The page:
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Security Summit Shines Light on Phishing Scams

Security Summit Shines Light on Phishing Scams

The Security Summit is this week broadening the scope of its 2021 “Protect Your Clients; Protect Yourself” campaign to include the different types of phishing scams that taxpayers may see in the coming months. This immediately follows the Summit highlighting recent unemployment compensation scams.

(Read more about those scams in “Security Summit Warns of Scams Targeting Unemployment Compensation.”)   

Why is the Security Summit warning taxpayers and tax pros about phishing scams?

Now a ubiquitous part of having an email account, phishing scams have steadily added new online platforms to their portfolio over the past few years—and the pandemic has seemingly accelerated that evolution. Since identity thieves continue to see success when deploying these scams, the increasing number of places we will encounter them presents a threat that can’t be ignored.

The good news is that knowing what to look for can help protect your data.

What are the common signs of phishing scams?

According to the Security Summit, “phishing emails or SMS/texts (known as "smishing") attempt to trick the person receiving the message into disclosing personal information such as passwords, bank account numbers, credit card numbers or Social Security numbers.” And most tend to do two things:

  • Appear to come from a known or trusted source, such as a colleague, bank, credit card company, cloud storage provider, tax software provider or even the IRS.
  • Tell a story, often with an urgent tone, to trick the receiver into opening a link or attachment.

Some phishing scams use information about their victims—whether gathered from social media or other easily accessible public sources—to make their messages appear legitimate. The Security Summit says this “spear phishing” is commonly used to tax professionals by impersonating current and prospective clients.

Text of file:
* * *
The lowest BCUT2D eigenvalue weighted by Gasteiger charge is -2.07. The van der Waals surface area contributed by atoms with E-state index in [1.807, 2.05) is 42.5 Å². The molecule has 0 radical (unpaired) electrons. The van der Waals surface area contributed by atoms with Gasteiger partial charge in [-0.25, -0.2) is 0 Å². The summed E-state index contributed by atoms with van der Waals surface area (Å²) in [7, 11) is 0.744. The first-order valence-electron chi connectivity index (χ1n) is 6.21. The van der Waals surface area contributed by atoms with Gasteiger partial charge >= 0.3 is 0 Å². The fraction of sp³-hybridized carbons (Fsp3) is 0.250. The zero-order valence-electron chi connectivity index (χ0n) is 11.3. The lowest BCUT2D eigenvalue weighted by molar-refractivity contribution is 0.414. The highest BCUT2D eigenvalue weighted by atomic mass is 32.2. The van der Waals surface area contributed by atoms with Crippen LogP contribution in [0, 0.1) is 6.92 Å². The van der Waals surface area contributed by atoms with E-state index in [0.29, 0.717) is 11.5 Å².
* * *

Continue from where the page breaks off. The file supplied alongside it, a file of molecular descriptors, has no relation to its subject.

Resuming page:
“In a reoccurring and very successful scam this year, criminals posed as potential clients, exchanging several emails with tax professionals before following up with an attachment that they claimed was their tax information,” the Summit warns. “This scam was popular as many tax professionals worked remotely and communicated with clients over email versus in-person or over the telephone because of COVID.”

Like other phishing emails and texts, these often include a link or attachment that can install a number of nasty types of malware that can be devastating to your tax practice:

  • Remote access trojan (RAT) to take over the tax professional's office computer systems, identify pending tax returns, complete them and e-file them, changing only the bank account information to steal the refund.
  • Ransomware ... [that] attacks the tax pro's computer system to encrypt files and hold the data for ransom.

So, reconsider clicking any links or attachments you see in emails and text messages—especially those you aren’t expecting. (Heck, you might not even want to click on email links at all!)

Where will I encounter phishing scams?

Phishing existed long before “Internet” became a household term. Just as the name implies, you’re more likely to find success if you drop your line into water that has plenty of fish. That’s why criminals are quick to adopt communication platforms that are highly populated, starting with the mail and phone systems.

While we still get peppered with phishing letters and calls, identity thieves had added emails, text messages, and social media messages to their arsenal. And the Security Summit warns that the transition to remote work has simply increased the volume and type of online scams.

In other words, you and your clients will need to closely scrutinize all digital communications—even those that appear to come from friends and coworkers.

Source: IR-2021-166

Ryan Norton

Whether designing superheroes, penciling caricatures, or just doodling, I always knew I was going to earn some sort of art degree while in college. That was my goal before I decided to trade Edgar Degas for Edgar Allan Poe during a Freshman English class. The BA in English soon morphed into a double-major in English and Philosophy, eventually becoming an MA in English. It only makes sense that I learned of a writing opportunity for a local marketing firm while teaching a first-year college English course. Before I knew it, I was writing and editing tax-related articles for Taxing Subjects, and this has been my home since 2014.

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